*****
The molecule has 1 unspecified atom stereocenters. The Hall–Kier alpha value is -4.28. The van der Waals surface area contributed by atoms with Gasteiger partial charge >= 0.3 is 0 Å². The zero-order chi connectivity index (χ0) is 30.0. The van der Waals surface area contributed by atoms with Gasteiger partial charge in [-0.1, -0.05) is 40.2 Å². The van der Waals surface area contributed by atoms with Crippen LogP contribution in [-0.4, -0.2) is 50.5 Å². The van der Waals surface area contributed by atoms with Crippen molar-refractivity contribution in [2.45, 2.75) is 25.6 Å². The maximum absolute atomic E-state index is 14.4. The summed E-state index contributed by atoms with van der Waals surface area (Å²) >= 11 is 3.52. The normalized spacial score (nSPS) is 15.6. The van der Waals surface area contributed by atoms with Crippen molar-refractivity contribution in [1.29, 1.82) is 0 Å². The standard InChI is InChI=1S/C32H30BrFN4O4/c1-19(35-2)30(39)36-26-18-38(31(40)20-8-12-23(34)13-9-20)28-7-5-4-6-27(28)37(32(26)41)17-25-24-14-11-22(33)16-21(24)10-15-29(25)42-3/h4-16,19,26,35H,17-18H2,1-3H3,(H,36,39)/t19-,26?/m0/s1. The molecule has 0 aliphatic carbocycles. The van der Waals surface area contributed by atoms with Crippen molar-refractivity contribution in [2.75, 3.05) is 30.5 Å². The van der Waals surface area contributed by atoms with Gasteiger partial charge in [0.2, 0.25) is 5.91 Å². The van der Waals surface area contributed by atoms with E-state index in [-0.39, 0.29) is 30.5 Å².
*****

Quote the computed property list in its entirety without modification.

The molecule has 1 unspecified atom stereocenters. The Hall–Kier alpha value is -4.28. The van der Waals surface area contributed by atoms with Gasteiger partial charge >= 0.3 is 0 Å². The zero-order chi connectivity index (χ0) is 30.0. The van der Waals surface area contributed by atoms with Gasteiger partial charge in [-0.1, -0.05) is 40.2 Å². The van der Waals surface area contributed by atoms with Crippen LogP contribution in [-0.4, -0.2) is 50.5 Å². The van der Waals surface area contributed by atoms with Crippen molar-refractivity contribution in [2.45, 2.75) is 25.6 Å². The maximum absolute atomic E-state index is 14.4. The summed E-state index contributed by atoms with van der Waals surface area (Å²) >= 11 is 3.52. The normalized spacial score (nSPS) is 15.6. The van der Waals surface area contributed by atoms with Crippen molar-refractivity contribution in [1.29, 1.82) is 0 Å². The standard InChI is InChI=1S/C32H30BrFN4O4/c1-19(35-2)30(39)36-26-18-38(31(40)20-8-12-23(34)13-9-20)28-7-5-4-6-27(28)37(32(26)41)17-25-24-14-11-22(33)16-21(24)10-15-29(25)42-3/h4-16,19,26,35H,17-18H2,1-3H3,(H,36,39)/t19-,26?/m0/s1. The molecule has 0 aliphatic carbocycles. The van der Waals surface area contributed by atoms with Crippen molar-refractivity contribution in [2.75, 3.05) is 30.5 Å². The van der Waals surface area contributed by atoms with Gasteiger partial charge in [0.2, 0.25) is 5.91 Å². The van der Waals surface area contributed by atoms with E-state index in [-0.39, 0.29) is 30.5 Å².